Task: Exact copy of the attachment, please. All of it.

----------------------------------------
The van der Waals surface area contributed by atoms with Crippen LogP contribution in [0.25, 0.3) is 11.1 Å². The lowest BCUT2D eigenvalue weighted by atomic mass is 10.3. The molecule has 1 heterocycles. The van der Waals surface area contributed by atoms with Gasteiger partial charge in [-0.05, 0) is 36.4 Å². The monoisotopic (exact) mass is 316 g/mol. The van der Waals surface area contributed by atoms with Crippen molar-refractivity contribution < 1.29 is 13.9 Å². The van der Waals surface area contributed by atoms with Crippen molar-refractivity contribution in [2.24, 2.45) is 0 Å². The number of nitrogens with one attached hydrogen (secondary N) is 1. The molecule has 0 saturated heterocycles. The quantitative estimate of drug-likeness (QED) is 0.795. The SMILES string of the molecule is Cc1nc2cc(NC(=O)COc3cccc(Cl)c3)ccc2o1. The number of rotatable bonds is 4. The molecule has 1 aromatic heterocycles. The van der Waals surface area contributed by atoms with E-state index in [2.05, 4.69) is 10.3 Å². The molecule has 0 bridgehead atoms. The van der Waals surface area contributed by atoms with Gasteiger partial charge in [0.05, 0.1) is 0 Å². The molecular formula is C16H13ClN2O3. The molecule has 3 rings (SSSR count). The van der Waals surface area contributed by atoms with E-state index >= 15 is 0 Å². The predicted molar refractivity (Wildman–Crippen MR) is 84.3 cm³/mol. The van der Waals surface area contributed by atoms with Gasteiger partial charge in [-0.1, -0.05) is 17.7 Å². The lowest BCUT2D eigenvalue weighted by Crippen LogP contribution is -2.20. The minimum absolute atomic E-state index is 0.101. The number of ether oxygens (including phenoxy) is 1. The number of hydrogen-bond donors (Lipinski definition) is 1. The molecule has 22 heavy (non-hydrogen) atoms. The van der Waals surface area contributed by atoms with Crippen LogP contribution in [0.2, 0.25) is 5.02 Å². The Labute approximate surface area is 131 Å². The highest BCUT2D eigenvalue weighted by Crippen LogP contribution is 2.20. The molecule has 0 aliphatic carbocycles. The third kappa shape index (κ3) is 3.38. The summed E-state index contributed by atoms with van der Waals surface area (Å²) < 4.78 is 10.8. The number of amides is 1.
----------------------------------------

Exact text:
The van der Waals surface area contributed by atoms with Crippen LogP contribution in [0.25, 0.3) is 11.1 Å². The lowest BCUT2D eigenvalue weighted by atomic mass is 10.3. The molecule has 1 heterocycles. The van der Waals surface area contributed by atoms with Gasteiger partial charge in [-0.05, 0) is 36.4 Å². The monoisotopic (exact) mass is 316 g/mol. The van der Waals surface area contributed by atoms with Crippen molar-refractivity contribution < 1.29 is 13.9 Å². The van der Waals surface area contributed by atoms with Crippen molar-refractivity contribution in [2.24, 2.45) is 0 Å². The number of nitrogens with one attached hydrogen (secondary N) is 1. The molecule has 0 saturated heterocycles. The quantitative estimate of drug-likeness (QED) is 0.795. The SMILES string of the molecule is Cc1nc2cc(NC(=O)COc3cccc(Cl)c3)ccc2o1. The number of rotatable bonds is 4. The molecule has 1 aromatic heterocycles. The van der Waals surface area contributed by atoms with E-state index in [2.05, 4.69) is 10.3 Å². The molecule has 0 bridgehead atoms. The van der Waals surface area contributed by atoms with Gasteiger partial charge in [0.05, 0.1) is 0 Å². The molecular formula is C16H13ClN2O3. The molecule has 3 rings (SSSR count). The van der Waals surface area contributed by atoms with E-state index >= 15 is 0 Å². The predicted molar refractivity (Wildman–Crippen MR) is 84.3 cm³/mol. The van der Waals surface area contributed by atoms with Gasteiger partial charge in [-0.1, -0.05) is 17.7 Å². The lowest BCUT2D eigenvalue weighted by Crippen LogP contribution is -2.20. The minimum absolute atomic E-state index is 0.101. The number of ether oxygens (including phenoxy) is 1. The number of hydrogen-bond donors (Lipinski definition) is 1. The molecule has 22 heavy (non-hydrogen) atoms. The van der Waals surface area contributed by atoms with Crippen LogP contribution in [0.2, 0.25) is 5.02 Å². The Labute approximate surface area is 131 Å². The highest BCUT2D eigenvalue weighted by Crippen LogP contribution is 2.20. The molecule has 0 aliphatic carbocycles. The third kappa shape index (κ3) is 3.38. The summed E-state index contributed by atoms with van der Waals surface area (Å²) < 4.78 is 10.8. The number of amides is 1.